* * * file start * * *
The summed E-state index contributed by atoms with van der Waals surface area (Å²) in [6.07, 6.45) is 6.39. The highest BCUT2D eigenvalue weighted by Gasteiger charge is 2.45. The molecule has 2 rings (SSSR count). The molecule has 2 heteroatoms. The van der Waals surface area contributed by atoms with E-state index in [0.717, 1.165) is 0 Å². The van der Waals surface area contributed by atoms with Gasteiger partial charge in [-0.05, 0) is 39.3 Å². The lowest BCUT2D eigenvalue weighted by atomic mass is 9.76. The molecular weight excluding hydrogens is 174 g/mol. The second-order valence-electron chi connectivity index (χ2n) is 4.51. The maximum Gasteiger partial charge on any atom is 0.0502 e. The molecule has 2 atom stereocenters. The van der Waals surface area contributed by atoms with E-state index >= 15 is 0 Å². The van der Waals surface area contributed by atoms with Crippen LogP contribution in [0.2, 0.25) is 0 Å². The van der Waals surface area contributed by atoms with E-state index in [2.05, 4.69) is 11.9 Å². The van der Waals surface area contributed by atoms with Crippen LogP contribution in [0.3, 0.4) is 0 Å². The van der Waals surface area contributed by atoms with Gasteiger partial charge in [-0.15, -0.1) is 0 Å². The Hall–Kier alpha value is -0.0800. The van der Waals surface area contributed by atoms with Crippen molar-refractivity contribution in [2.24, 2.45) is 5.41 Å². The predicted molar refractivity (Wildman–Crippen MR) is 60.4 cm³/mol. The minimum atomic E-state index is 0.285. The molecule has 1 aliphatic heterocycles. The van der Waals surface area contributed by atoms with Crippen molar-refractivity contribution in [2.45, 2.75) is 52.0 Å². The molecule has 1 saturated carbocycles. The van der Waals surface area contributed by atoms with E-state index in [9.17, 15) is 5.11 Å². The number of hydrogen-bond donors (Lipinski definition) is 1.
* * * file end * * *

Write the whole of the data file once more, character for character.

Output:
The summed E-state index contributed by atoms with van der Waals surface area (Å²) in [6.07, 6.45) is 6.39. The highest BCUT2D eigenvalue weighted by Gasteiger charge is 2.45. The molecule has 2 rings (SSSR count). The molecule has 2 heteroatoms. The van der Waals surface area contributed by atoms with E-state index in [0.717, 1.165) is 0 Å². The van der Waals surface area contributed by atoms with Gasteiger partial charge in [-0.05, 0) is 39.3 Å². The lowest BCUT2D eigenvalue weighted by atomic mass is 9.76. The molecular weight excluding hydrogens is 174 g/mol. The second-order valence-electron chi connectivity index (χ2n) is 4.51. The maximum Gasteiger partial charge on any atom is 0.0502 e. The molecule has 2 atom stereocenters. The van der Waals surface area contributed by atoms with E-state index >= 15 is 0 Å². The van der Waals surface area contributed by atoms with Crippen LogP contribution in [0.2, 0.25) is 0 Å². The van der Waals surface area contributed by atoms with E-state index in [2.05, 4.69) is 11.9 Å². The van der Waals surface area contributed by atoms with Crippen LogP contribution in [0.3, 0.4) is 0 Å². The van der Waals surface area contributed by atoms with Gasteiger partial charge in [-0.15, -0.1) is 0 Å². The Hall–Kier alpha value is -0.0800. The van der Waals surface area contributed by atoms with Crippen molar-refractivity contribution in [2.24, 2.45) is 5.41 Å². The predicted molar refractivity (Wildman–Crippen MR) is 60.4 cm³/mol. The minimum atomic E-state index is 0.285. The molecule has 1 aliphatic heterocycles. The van der Waals surface area contributed by atoms with Crippen molar-refractivity contribution in [2.45, 2.75) is 52.0 Å². The molecule has 1 saturated carbocycles. The van der Waals surface area contributed by atoms with E-state index in [9.17, 15) is 5.11 Å². The number of hydrogen-bond donors (Lipinski definition) is 1.